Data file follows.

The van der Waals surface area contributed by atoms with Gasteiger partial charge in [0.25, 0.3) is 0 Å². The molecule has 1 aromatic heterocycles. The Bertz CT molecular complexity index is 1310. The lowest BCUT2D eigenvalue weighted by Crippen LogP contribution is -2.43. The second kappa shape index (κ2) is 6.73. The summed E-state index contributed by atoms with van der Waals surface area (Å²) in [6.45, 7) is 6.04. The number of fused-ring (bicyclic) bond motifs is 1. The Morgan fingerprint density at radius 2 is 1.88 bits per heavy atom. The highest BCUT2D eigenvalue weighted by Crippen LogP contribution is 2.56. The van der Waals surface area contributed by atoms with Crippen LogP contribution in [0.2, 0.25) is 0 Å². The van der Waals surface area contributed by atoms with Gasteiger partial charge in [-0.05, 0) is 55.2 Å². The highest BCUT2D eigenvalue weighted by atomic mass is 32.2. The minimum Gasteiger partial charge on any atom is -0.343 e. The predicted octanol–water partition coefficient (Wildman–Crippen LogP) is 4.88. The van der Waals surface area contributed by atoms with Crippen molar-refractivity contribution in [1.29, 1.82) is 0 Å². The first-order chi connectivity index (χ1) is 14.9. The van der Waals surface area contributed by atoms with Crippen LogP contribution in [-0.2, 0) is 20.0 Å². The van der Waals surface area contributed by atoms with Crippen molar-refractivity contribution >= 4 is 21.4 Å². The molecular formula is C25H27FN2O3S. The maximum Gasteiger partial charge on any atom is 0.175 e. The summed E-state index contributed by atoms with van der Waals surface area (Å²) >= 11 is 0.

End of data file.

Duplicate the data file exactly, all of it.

The van der Waals surface area contributed by atoms with Gasteiger partial charge in [0.25, 0.3) is 0 Å². The molecule has 1 aromatic heterocycles. The Bertz CT molecular complexity index is 1310. The lowest BCUT2D eigenvalue weighted by Crippen LogP contribution is -2.43. The second kappa shape index (κ2) is 6.73. The summed E-state index contributed by atoms with van der Waals surface area (Å²) in [6.45, 7) is 6.04. The number of fused-ring (bicyclic) bond motifs is 1. The Morgan fingerprint density at radius 2 is 1.88 bits per heavy atom. The highest BCUT2D eigenvalue weighted by Crippen LogP contribution is 2.56. The van der Waals surface area contributed by atoms with Crippen LogP contribution in [0.2, 0.25) is 0 Å². The van der Waals surface area contributed by atoms with Gasteiger partial charge in [-0.05, 0) is 55.2 Å². The highest BCUT2D eigenvalue weighted by atomic mass is 32.2. The minimum Gasteiger partial charge on any atom is -0.343 e. The predicted octanol–water partition coefficient (Wildman–Crippen LogP) is 4.88. The van der Waals surface area contributed by atoms with Crippen molar-refractivity contribution in [1.29, 1.82) is 0 Å². The first-order chi connectivity index (χ1) is 14.9. The van der Waals surface area contributed by atoms with Crippen LogP contribution in [-0.2, 0) is 20.0 Å². The van der Waals surface area contributed by atoms with Crippen molar-refractivity contribution >= 4 is 21.4 Å². The molecular formula is C25H27FN2O3S. The maximum Gasteiger partial charge on any atom is 0.175 e. The summed E-state index contributed by atoms with van der Waals surface area (Å²) >= 11 is 0.